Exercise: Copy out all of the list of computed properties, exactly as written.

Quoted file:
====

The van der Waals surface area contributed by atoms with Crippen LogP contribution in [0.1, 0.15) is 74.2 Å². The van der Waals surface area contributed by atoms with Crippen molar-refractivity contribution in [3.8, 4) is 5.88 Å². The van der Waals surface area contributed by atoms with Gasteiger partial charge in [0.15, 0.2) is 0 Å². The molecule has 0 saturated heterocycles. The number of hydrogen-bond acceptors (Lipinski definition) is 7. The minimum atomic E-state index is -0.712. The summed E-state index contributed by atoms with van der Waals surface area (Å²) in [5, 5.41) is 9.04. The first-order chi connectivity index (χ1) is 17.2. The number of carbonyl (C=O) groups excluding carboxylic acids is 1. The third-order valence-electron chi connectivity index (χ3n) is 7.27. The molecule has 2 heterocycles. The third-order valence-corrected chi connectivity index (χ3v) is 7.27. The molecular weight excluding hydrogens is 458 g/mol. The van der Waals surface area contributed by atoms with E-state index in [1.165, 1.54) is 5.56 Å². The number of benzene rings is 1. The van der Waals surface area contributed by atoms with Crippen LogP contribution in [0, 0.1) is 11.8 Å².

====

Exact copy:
The van der Waals surface area contributed by atoms with Crippen LogP contribution in [0.1, 0.15) is 74.2 Å². The van der Waals surface area contributed by atoms with Crippen molar-refractivity contribution in [3.8, 4) is 5.88 Å². The van der Waals surface area contributed by atoms with Gasteiger partial charge in [0.15, 0.2) is 0 Å². The molecule has 0 saturated heterocycles. The number of hydrogen-bond acceptors (Lipinski definition) is 7. The minimum atomic E-state index is -0.712. The summed E-state index contributed by atoms with van der Waals surface area (Å²) in [5, 5.41) is 9.04. The first-order chi connectivity index (χ1) is 17.2. The number of carbonyl (C=O) groups excluding carboxylic acids is 1. The third-order valence-electron chi connectivity index (χ3n) is 7.27. The molecule has 2 heterocycles. The third-order valence-corrected chi connectivity index (χ3v) is 7.27. The molecular weight excluding hydrogens is 458 g/mol. The van der Waals surface area contributed by atoms with E-state index in [1.165, 1.54) is 5.56 Å². The number of benzene rings is 1. The van der Waals surface area contributed by atoms with Crippen LogP contribution in [0, 0.1) is 11.8 Å².